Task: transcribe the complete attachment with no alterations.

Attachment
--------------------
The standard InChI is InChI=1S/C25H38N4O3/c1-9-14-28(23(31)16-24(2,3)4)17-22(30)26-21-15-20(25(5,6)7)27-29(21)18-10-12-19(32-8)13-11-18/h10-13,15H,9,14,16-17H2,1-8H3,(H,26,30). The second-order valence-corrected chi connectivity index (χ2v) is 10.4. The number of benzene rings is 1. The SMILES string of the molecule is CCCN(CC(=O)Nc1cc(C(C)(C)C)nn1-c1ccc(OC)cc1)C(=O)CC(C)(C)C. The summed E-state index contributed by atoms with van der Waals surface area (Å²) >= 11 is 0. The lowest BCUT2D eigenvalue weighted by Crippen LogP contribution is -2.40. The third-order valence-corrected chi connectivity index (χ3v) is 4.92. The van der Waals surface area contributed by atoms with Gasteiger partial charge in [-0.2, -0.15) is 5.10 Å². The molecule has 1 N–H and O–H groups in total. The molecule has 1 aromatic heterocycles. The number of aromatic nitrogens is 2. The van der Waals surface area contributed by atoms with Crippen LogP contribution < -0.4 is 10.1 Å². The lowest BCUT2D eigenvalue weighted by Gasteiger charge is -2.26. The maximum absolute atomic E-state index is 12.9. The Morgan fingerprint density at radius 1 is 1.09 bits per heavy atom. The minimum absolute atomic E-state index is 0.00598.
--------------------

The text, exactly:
The standard InChI is InChI=1S/C25H38N4O3/c1-9-14-28(23(31)16-24(2,3)4)17-22(30)26-21-15-20(25(5,6)7)27-29(21)18-10-12-19(32-8)13-11-18/h10-13,15H,9,14,16-17H2,1-8H3,(H,26,30). The second-order valence-corrected chi connectivity index (χ2v) is 10.4. The number of benzene rings is 1. The SMILES string of the molecule is CCCN(CC(=O)Nc1cc(C(C)(C)C)nn1-c1ccc(OC)cc1)C(=O)CC(C)(C)C. The summed E-state index contributed by atoms with van der Waals surface area (Å²) >= 11 is 0. The lowest BCUT2D eigenvalue weighted by Crippen LogP contribution is -2.40. The third-order valence-corrected chi connectivity index (χ3v) is 4.92. The van der Waals surface area contributed by atoms with Gasteiger partial charge in [-0.2, -0.15) is 5.10 Å². The molecule has 1 N–H and O–H groups in total. The molecule has 1 aromatic heterocycles. The number of aromatic nitrogens is 2. The van der Waals surface area contributed by atoms with Crippen LogP contribution < -0.4 is 10.1 Å². The lowest BCUT2D eigenvalue weighted by Gasteiger charge is -2.26. The maximum absolute atomic E-state index is 12.9. The Morgan fingerprint density at radius 1 is 1.09 bits per heavy atom. The minimum absolute atomic E-state index is 0.00598.